The Story I Want You To Know
Many people who know me recognize me as a resilient woman with a lot of grit.
They describe me as inspiring, well spoken, and brave. I make them feel seen, and I do a great job at creating comfort in my relationships. I give love. I love hard. I love long.
Still, what most of my friends and family would be surprised to know is that I have a hard time receiving. I rarely allow in love, time, or affection from others. For many moons of my life, I felt broken. I felt broken because I carried stigma. I carried stigma because I was diagnosed with bipolar disorder, and I did
not tell anyone. I did not want to be abandoned.
These days, when most people reference mental health, they are often referring to gunmen. These perceptions of mental illness are extreme, and they pulled me deeper into secrecy. I understand now that my story does not have to be associated with other people’s assumptions. I am my own advocate, and I intend to tell my story.
Only I can tell it properly.
In the spring of 2015, I left my job at a little health food store in Brooklyn, New York, to pursue a profession as a middle-school English teacher. I was a teaching resident. My days were long and arduous. The mornings were spent teaching in the classroom, and the evenings were used to prepare for the next day’s tasks.
I was busy—and bit by bit, I stopped taking care of myself. It started with not refilling my medication. Then, my meditation practice ceased. I stopped talking to friends and didn’t call my mother as much.
Eventually, I was isolated.
On the surface, things seemed functional. I still showed up to work on time, but I was curt with the students. My patience grew thin. I told a resident manager that I was considering quitting because “church and state don’t mix.” I was odd.
Things may have gone differently had there been clear communication about my mental health. My employers would have been able to secure an action plan with me. My roommates at the time would have been able to help me see the symptoms of mania if they occurred. I would have had more support. Unfortunately, that was not the case, and my lack of self-care resulted in a hospital stay. As a result, I lost my job, my apartment, and many of my friends. I became depressed. I stopped looking people in the eye. I started to speak with less confidence. I began to overeat to suppress regret and shame.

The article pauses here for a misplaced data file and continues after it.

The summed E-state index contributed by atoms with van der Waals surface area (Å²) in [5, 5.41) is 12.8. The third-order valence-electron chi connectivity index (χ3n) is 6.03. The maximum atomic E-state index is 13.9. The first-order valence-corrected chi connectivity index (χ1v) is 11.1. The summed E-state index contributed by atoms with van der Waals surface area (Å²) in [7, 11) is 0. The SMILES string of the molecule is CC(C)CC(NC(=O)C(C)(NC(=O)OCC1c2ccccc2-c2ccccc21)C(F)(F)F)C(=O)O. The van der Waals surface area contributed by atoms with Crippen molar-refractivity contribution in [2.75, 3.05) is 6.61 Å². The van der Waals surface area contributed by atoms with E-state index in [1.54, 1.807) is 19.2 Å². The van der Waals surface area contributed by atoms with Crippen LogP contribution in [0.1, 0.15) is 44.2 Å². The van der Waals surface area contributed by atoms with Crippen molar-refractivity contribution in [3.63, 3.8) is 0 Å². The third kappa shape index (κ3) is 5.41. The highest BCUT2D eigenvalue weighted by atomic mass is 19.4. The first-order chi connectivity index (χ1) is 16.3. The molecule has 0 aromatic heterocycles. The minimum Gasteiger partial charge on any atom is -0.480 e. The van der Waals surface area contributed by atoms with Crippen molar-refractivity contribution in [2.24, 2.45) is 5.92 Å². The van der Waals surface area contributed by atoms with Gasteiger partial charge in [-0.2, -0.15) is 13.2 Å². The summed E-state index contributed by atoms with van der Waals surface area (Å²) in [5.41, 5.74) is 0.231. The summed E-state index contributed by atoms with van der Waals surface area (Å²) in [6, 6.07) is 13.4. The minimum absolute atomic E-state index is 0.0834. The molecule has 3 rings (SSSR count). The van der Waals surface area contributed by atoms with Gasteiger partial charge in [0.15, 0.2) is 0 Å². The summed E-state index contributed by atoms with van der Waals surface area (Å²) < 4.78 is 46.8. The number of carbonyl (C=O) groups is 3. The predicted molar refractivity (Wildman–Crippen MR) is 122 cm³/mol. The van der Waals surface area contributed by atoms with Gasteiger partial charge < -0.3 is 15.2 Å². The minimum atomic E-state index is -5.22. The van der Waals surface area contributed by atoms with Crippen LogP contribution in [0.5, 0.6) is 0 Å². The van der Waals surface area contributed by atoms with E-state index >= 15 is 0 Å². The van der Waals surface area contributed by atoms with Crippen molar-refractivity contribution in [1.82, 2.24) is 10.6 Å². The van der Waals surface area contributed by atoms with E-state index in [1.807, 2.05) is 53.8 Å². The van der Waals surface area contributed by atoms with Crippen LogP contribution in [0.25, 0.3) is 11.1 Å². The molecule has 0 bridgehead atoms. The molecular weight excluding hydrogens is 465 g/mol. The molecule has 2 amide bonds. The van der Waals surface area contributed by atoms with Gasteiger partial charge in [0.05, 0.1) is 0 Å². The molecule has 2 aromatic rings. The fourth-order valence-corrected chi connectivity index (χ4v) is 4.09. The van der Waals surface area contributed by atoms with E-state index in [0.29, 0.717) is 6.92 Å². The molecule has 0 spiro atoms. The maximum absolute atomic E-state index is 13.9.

Eventually, I relocated to Georgia to live with my mother and younger sister. My mother was gracious. She was patient because I spent one full year sitting on her couch, unemployed. As time passed, I reached an unhealthy weight of 423 pounds. My days were spent watching Keeping Up With the Kardashians and eating. I was ready to let my life slip away.
I may have done that, had it not been for a show called My 600-Pound Life. The show featured people who had gained significant amounts of weight and who were ready to change their circumstances. As I continued to watch the show, a question formed in my mind: Is this who you want to be?
I looked myself over. I had a bag of chips in my lap and the remote in my hand. I was down, but I knew that there was still an opportunity to move forward. The answer was no. That was not who I wanted to be—because who I was in that moment did not serve the world.
I made the decision in that moment to work towards a thriving life. After the decision, a series of events occurred. I met a nice person. We dated and moved back to New York City. I resumed my life in
the little health food store in Brooklyn.
It’s been a year, and it hasn’t been easy. Since returning to New York, I have lost over half of the 100 pounds that I’d gained before. I ran my first 5K in June of 2017. I have recommitted to using my story to help other people, and I am living with the awareness that in any given moment, life can thrive or decline. This perception encourages me to live with determination.
If you are reading this and you have a mental “illness,” I offer you support in releasing shame and stigma. I am grateful today to share my story, knowing that it may be helping someone else. I also hope that it addresses the need to smash stigma that causes diagnosed people to hide in the shadows of shame, because I want to be known fully.
My name is Brittany. I am a 32-year-old Black queer woman, and I have bipolar disorder. It’s
what I have. It’s not who I am. And that’s the story that I want you to know.
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